Feline Friday: The Yule Cat

Feline Friday is my chance to celebrate famous cats across the arts, whether their origins are in gaming, film, anime, literature or anywhere else.

If you have a request for a future feline, please let me know on Twitter.

Jólakötturinn

First Appearance: Unknown (written records date back to 19th century)

The festive season is known for a myriad of legendary figures; some benevolent, some very, very malicious.

When I was growing up, the greatest consequence for December misdeeds would be a lump of coal in my stocking. In the Alpine region, the threat of Krampus kept children on the straight and narrow. For Icelanders, a Christmas haul absent of appropriate swag could result in being eaten by a giant fucking cat.

With origins that allegedly trace back to the Dark Ages (but records only existing as early as the 19th century), the Yule Cat is a fearsome, enormous feline with a passion for fashion. If kids opened all of their presents, only to find that they didn’t receive a single item of warm clothing, the vindictive beast would hunt them down and devour them whole.

Which seems a bit unfair, as it really puts the onus on the people around you to prevent such a fate. But hey, I’m sure the woolly hat lobbyists were onboard.

Jólakötturinn is most famously known via a menacing poem from author Jóhannes úr Kötlum, which has such passages as “he opened his eyes widely, glowing both of them” and “all knew he hunted men, and didn’t want mice”. Despite his peril, Icelanders still see fit to erect effigies in his glorious image, perhaps in an effort to appease his vanity.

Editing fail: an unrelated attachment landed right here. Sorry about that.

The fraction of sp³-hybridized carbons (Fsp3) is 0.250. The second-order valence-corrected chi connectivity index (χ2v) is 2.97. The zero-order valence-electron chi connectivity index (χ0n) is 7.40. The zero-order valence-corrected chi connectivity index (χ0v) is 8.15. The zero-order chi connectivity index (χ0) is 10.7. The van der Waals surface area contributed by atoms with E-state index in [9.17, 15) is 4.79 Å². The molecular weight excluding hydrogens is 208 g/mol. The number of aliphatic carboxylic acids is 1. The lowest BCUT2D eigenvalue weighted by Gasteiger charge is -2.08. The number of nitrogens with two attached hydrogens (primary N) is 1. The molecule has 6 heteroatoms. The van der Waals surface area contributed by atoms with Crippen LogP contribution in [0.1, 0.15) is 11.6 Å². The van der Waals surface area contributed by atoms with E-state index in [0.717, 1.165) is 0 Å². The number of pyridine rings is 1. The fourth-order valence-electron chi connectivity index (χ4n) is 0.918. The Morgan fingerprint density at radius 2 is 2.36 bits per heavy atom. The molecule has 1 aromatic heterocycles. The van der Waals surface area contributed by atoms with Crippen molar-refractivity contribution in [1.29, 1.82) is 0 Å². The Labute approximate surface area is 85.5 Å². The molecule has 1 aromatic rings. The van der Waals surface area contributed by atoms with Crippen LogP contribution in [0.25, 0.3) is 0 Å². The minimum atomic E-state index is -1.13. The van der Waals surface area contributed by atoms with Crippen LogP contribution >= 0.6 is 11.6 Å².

In fairness, it does look pretty chilly out there | Visit Reykjavík

He is supposedly the house pet of fellow Icelandic legend Grýla and her brood; a greedy giant beggar who demands the lives of children as suitable alms. The fact that she has a rogue cat gobbling up kids on the side is a bit counterproductive to her goals, but as near as I can tell, the Yule Cat is just kind of a fickle asshole. It adds up that he would be cutting into her profits.

Under more mild retellings, the snarling beast would instead punish kids who didn’t abide by its rules by merely snacking on their Christmas treats. Obviously, this is a lesser penalty, albeit one that implies that families without the fiscal means to clothe their children will also be unable to feed them, thanks to one pesky cat with a strange sense of moral justice.

Overall, Christmas must be a stressful time to be a kid in Iceland. Beyond Grýla and her greedy puss, there is a further batch of 13 troublemakers known as the Yule Lads that each dish out their own brand of mischief. Many of them stick around until well into the New Year, too, which makes them somewhat similar to Christmas casuals hired during the retail peak period.

This is just Sami at 5am every morning | PBS

Though úr Kötlum’s poem suggests that mitigating Jólakötturinn murders is perhaps an opportunity to help those in need, reporter Haukur S. Magnússon once offered alternative insight, stating, “this is one of the reasons that Icelanders clock in more hours of overtime at their jobs than most European nations: to avoid the cat, we stayed up sewing or knitting in the olden days, and we stayed up graphic designing or stock-brokering in early 2008”.

Another reminder that wicked corporations will employ any manner of dastardly, underhanded tactics in order to maximise their profit margin, including but not limited to large, ravenous Christmas cats. Should you run afoul of the Yule Cat this year, maybe you can question his callous obsession for industry. Alternatively, memorise this handy phrase, and he just may spare you: “Vinsamlegast ekki éta mig, vondi kötturinn.”

As near as I can tell, this is Icelandic for, “please don’t eat me, you evil cat”, which sets the new standard for weirdest sentence I have used Google Translate for. Happy holidays!

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